Countries are decidedly not the primary unit of analysis, nor are regions. It's got its name because it looks at the world and how the emerging structures create and recreate unequal relationships. Boundaries are fluid and of low importance. Whether for a state, a region, or an empire.
That we see it often attached to entire countries now is probably because of the theory's usefulness for analysing development processes and globalisation issues.
As such, the frame of reference can be less macro, and focus for example on cities and their place and function within the system. The Core-periphery-structure 'scales' well.
As Wallerstein's model is said to be
aiming to replace modernization theory, which Wallerstein criticised for three reasons:
- its focus on the nation state as the only unit of analysis
- its assumption that there is only a single path of evolutionary development for all countries
- its disregard of transnational structures that constrain local and national development.
Wallerstein offers several definitions of a world-system, defining it in 1974 briefly:
a system is defined as a unit with a single division of labor and multiple cultural systems.
He also offered a longer definition:
…a social system, one that has boundaries, structures, member groups, rules of legitimation, and coherence. Its life is made up of the conflicting forces which hold it together by tension and tear it apart as each group seeks eternally to remold it to its advantage. It has the characteristics of an organism, in that it has a life-span over which its characteristics change in some respects and remain stable in others. One can define its structures as being at different times strong or weak in terms of the internal logic of its functioning.
In 1987, Wallerstein again defined it:
… not the system of the world, but a system that is a world and which can be, most often has been, located in an area less than the entire globe. World-systems analysis argues that the units of social reality within which we operate, whose rules constrain us, are for the most part such world-systems (other than the now extinct, small minisystems that once existed on the earth). World-systems analysis argues that there have been thus far only two varieties of world-systems: world-economies and world empires. A world-empire (examples, the Roman Empire, Han China) are large bureaucratic structures with a single political center and an axial division of labor, but multiple cultures. A world-economy is a large axial division of labor with multiple political centers and multiple cultures. In English, the hyphen is essential to indicate these concepts. "World system" without a hyphen suggests that there has been only one world-system in the history of the world.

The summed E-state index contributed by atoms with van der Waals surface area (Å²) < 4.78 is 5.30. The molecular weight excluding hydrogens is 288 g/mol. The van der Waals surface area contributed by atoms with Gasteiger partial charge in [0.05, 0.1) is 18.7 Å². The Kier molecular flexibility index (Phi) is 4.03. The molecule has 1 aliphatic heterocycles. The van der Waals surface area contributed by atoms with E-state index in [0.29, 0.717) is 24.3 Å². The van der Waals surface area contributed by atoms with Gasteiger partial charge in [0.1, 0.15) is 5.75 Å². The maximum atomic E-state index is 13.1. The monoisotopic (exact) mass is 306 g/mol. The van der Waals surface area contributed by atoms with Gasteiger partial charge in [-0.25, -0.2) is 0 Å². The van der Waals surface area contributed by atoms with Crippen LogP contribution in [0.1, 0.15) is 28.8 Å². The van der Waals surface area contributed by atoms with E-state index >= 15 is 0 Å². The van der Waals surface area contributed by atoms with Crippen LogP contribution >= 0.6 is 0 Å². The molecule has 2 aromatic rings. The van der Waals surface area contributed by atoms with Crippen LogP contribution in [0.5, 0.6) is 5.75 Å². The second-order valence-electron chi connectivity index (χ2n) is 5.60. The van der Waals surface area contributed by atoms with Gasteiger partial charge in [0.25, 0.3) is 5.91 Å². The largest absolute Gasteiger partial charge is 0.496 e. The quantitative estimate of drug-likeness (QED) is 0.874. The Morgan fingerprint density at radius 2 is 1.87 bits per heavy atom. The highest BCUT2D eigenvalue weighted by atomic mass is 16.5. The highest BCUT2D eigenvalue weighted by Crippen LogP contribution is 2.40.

Since Wikipedia falls short on quoting context:
Note the hyphen in world-system and its two subcategories, world-economies and world-empires. Putting in the hyphen was intended to underline that we are talking not about systems, economies, empires of the (whole) world, but about systems, economies, empires that are a world (but quite possibly, and indeed usually, not encompassing the entire globe). This is a key initial concept to grasp.
It says that in “world-systems” we are dealing with a spatial/temporal zone which cuts across many political and cultural units, one that represents an integrated zone of activity and institutions which obey certain systemic rules.
Actually, of course, the concept was initially applied primarily to the
“modern world-system” which, it is argued, takes the form of a “world-economy.”
This concept adapted Braudel’s usage in his book on the Mediterranean, and combined it with the core-periphery analysis of ECLA. The case was made that the modern world-economy was a capitalist world-economy – not the first world-economy ever but the first world-economy to survive as such for a long period and thrive, and it did this precisely by becoming fully capitalist. If the zone that was capitalist was not thought to be a state but rather a world-economy, then Dobbs so-called internal explanation of the transition from feudalism to capitalism made little sense, since it implied that the transition occurred multiple times, state by state, within the same world-system.